Retrospective that highlights the best film scores from the acclaimed soundtrack composer. Though best known for his work in many of the Bond films, Barry has composed many other great movie themes during his 40+ year career Not only does this collection include Bond classics like 'Goldfinger' and 'Diamonds Are Forever' (both sung by Dame Shirley Bassey), it also features many other musical moments from films like 'Midnight Cowboy', 'Dances With Wolves', 'Out Of Africa', 'Born Free'(sung by Matt Monro) and more. Like John Williams, Barry's style is easily identifiable yet each theme is unique in it's own way.
Brian Auger was raised in London, where he took up the keyboards as a child and began to hear jazz by way of the American Armed Forces Network and an older brother's record collection. By his teens, he was playing piano in clubs, and by 1962 he had formed the Brian Auger Trio with bass player Rick Laird and drummer Phil Knorra. In 1964, he won first place in the categories of "New Star" and "Jazz Piano" in a reader's poll in the Melody Maker music paper, but the same year he abandoned jazz for a more R&B-oriented approach and expanded his group to include John McLaughlin (guitar) and Glen Hughes (baritone saxophone) as the Brian Auger Trinity…
There really are more War best-of packages than the situation warrants, and while the double-CD The Very Best of War is a fine compilation if you don't already have one in your collection, it's questionable whether it was a necessary addition to the band's discography. For one thing, it doesn't differ all that much from the previous two-CD War best-of on Rhino, Anthology (1970-1994). Sure, each has a few tracks not on the other, but both are built around their lengthy string of big hits. Even Barry Alfonso's accompanying essay was adapted from the liner notes to Anthology (1970-1994). Still, this does have all of the big chart hits and a few minor ones, as well as standout album tracks from throughout the 1970s and early '80s that illustrate the band's versatility. Reading the small print on the track listings, it's revealed that half a dozen of these cuts are edits that either appear here for the first time or were only available on previous anthologies or imports.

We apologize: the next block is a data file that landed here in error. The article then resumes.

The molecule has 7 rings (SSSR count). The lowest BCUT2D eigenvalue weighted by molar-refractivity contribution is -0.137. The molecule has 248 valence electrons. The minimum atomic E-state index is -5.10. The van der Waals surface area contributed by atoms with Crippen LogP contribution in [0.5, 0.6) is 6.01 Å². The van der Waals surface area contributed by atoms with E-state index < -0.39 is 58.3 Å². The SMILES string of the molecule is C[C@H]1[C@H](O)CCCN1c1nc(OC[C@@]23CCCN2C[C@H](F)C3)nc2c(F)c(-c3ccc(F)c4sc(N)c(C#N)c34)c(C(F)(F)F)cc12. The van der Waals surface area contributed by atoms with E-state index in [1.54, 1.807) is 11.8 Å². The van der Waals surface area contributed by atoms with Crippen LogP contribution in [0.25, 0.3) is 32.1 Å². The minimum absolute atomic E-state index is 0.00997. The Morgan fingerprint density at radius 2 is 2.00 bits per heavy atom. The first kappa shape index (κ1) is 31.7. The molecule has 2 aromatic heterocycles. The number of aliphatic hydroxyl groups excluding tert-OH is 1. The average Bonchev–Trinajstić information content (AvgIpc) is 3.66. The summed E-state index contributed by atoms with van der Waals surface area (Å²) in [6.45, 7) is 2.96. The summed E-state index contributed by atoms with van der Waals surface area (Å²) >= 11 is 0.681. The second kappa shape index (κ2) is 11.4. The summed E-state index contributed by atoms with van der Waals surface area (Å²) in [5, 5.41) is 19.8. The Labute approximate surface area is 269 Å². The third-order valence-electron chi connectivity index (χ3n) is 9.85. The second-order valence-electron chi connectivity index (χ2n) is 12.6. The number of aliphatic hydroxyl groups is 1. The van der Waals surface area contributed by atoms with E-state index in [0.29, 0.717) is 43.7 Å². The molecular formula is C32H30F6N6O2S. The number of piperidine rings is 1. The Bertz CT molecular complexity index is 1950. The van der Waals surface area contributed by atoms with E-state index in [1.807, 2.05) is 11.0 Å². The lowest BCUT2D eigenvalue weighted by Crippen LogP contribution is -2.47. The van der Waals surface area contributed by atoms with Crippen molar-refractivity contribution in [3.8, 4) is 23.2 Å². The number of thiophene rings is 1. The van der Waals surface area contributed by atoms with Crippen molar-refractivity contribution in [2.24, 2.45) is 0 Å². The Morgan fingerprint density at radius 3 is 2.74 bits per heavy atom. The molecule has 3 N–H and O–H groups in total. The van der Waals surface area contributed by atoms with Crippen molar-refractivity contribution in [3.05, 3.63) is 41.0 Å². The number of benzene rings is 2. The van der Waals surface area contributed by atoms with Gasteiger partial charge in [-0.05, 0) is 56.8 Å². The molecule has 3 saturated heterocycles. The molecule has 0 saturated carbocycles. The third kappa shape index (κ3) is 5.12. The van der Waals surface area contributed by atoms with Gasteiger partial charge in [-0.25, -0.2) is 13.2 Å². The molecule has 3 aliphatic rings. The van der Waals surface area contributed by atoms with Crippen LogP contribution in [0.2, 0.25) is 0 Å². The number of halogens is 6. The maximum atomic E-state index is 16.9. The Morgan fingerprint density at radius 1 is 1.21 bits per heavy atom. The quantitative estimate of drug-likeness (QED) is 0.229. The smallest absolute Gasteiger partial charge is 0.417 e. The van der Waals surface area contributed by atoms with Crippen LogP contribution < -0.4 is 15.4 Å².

The Best of Gary Numan 1978–1983 is a double disc compilation album of Gary Numan's singles and selected album tracks released on the Beggars Banquet Records label. It was promoted by the remixed re-release of "Cars". The contents of the enclosed twelve page booklet are identical to the one included with the previously released Exhibition compilation album. It contains various pictures from the years in question and an extensive chronological essay by Francis Drake.
Nina Hagen is a unique vocalist, ranging from a coloratura soprano to a guttural alto and phrasing in surprising, dramatically changing ways, so that her performances are musical roller coasters, full of sudden shifts in mood and volume. Singing alternately in German and English, Hagen is backed by rock tracks leaning toward punk on some songs, and by producer Giorgio Moroder's signature Euro-disco synth-dance sounds on others on this 14-track, 74-minute compilation. Want to hear a German-language version of the Tubes' "White Punks on Dope"? How about a performance of "My Way" (also in German) that rivals Sid Vicious' for outrageousness? Ultimately, Nina Hagen may be a period novelty act of the early '80s, a mixture of Toni Basil, Falco, and a hyena. But she gets your attention.